Telegraph roundtable: "More must be done to promote the early signs of mental health"
More needs to be done in Sheffield to promote the early signs of poor mental health in young people, build resilience and reduce the stigma around the subject.
That was the key messages to come from a roundtable organised by the Sheffield Telegraph with representatives from mental health charities and organisations in Sheffield.
The discussion centered around what is being done in the city around to promote mental health and wellbeing and help youngsters - and what more could be done.
The city is leading the way nationally its Sheffield Healthy Minds framework, which is being rolled out to all schools across the city.
The programme has seen mental health champions recruited in 10 primary and secondary schools to help to tackle stress-related illnesses such as depression, eating disorders and self-harm among pupils.
It has also included developing a 'whole school approach' to students’ emotional well-being through training, surveys, educational tools and supporting staff in their understanding of good mental health and early help.
A recent survey of 8,000 schoolchildren in Sheffield offered a glimpse into youngsters mental health and the problems they face.
Homework worries, lack of sleep and relationships with peers all negatively impacted on their mental health and wellbeing.
Bethan Plant, health improvement principal in the public health team at Sheffield Council, said lots is being done at national level, and across Sheffield, to transform mental health and emotional wellbeing services.
She said it is often friends that young people talk to first about any issues they are having, and not adults and more people need to know the early signs so they can get access to help earlier.
She added: "It's about promoting that and the development of resilience.
"It's about what we do when we are not feeling great and how we manage and cope with that."
Jenny Allen, from South Yorkshire Eating Disorders Association agreed that youngsters need to build up resilience and said more must be done to reduce the stigma around mental health.
She said early interventions and prevention was the key to reducing the number of eating disorders.
"We have got to build up resilience. There are so many other mental health issues that if children can learn to build resilience into their wellbeing then that's how we move forward," she added.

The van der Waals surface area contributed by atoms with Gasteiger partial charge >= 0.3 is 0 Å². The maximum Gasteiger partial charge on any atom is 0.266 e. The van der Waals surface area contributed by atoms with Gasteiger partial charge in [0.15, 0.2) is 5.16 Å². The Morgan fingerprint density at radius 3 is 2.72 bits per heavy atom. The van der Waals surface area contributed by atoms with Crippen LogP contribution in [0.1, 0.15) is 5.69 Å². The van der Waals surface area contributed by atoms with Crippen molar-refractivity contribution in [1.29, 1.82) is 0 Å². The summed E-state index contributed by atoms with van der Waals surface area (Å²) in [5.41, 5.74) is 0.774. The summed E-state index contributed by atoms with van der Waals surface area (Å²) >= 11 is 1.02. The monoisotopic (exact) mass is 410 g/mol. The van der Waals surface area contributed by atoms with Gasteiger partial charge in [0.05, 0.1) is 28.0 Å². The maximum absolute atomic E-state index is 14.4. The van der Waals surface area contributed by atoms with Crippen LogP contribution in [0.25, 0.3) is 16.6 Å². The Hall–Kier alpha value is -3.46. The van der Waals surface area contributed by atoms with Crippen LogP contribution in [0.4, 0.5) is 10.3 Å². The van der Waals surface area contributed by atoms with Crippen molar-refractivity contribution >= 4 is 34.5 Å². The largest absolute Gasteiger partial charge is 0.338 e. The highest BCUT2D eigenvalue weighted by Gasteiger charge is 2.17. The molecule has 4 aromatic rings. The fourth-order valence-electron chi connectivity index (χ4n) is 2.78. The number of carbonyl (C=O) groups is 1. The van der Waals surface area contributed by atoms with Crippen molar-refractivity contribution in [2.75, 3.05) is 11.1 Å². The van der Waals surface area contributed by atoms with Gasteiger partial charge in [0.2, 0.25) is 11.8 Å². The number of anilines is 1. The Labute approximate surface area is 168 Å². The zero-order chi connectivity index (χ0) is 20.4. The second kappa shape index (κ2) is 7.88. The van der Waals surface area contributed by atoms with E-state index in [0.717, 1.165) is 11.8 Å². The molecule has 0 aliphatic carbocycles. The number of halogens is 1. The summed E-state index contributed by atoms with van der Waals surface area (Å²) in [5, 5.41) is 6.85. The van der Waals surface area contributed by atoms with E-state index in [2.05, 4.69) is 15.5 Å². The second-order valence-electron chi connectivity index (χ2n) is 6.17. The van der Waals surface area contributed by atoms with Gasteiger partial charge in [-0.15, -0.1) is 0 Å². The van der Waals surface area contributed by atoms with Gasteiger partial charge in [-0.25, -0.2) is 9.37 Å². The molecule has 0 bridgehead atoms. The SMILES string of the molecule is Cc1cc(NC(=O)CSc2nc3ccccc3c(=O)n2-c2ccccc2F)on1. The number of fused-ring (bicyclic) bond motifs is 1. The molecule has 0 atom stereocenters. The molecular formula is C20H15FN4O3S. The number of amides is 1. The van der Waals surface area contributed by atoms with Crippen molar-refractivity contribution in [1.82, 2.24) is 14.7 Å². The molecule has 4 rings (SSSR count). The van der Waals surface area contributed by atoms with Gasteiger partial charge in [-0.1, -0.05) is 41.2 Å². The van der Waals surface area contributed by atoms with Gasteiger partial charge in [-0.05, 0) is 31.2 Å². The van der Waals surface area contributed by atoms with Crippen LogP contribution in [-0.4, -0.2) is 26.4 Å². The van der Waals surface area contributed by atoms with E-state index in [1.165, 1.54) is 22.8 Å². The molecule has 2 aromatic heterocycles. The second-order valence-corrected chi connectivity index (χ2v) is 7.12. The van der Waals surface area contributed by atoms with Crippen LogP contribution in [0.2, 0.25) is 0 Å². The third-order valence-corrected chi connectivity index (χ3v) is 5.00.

Gail Gibbons, chief executive of Sheffield Futures, that more must be done to promote the holistic therapies and activities that youngsters can do to improve mental health and wellbeing, such as yoga, going for a walk and cooking.
She said: "We need to promote that you are not a crazy person if you are feeling this way, it's normal and the solutions can often be simple.
"It's about addressing the stigma and making it OK for people to talk."
The youth charity runs Door43, an informal space for Sheffield's young people to come and talk about their feelings and Gail said more needs to be done to encourage other spaces like this to be set up, for parents and friends of individuals, as well as the youngsters who are suffering with problems.
"What we are trying to do is work collaboratively so we are not duplicating and try and set up more support services," said Gail.
"We know we are not the only cafe and we are hoping to spark interest so that more set up."
Rena Smith, from Sheffield Interchange, a young people's counselling and emotional wellbeing support service, said relationships and building up trust was key to helping young people open up and deal with their problems.
She said speaking to other youngsters who have gone through similar things often had 'incredible' results.
"It's quite incredible how that influence from people who have experienced similar problems and how they have overcome challenges have been so inspiring for other young people that they have gone on to do well themselves."
The charity has set up an online counselling page as another way for youngsters to be able to get help.
A Government green paper on plans to transform children and young peoples mental health includes a proposal to have a mental health lead in every school and college.
Patrick Callingham, from youth charity Endeavor, said often the young people who need help are missing or not in mainstream education and so are at risk of not getting the help they need.
He said the charity has a project which helps some of these youngsters who aged between 13 and 25.
He added that social media was a growing problem in young people's mental health and wellbeing, with youngsters often having two lives - an online one and a 'real world' one.
"They find that they post something on Snapchat and it's out there. Once it's out there they cannot take it back again," he said.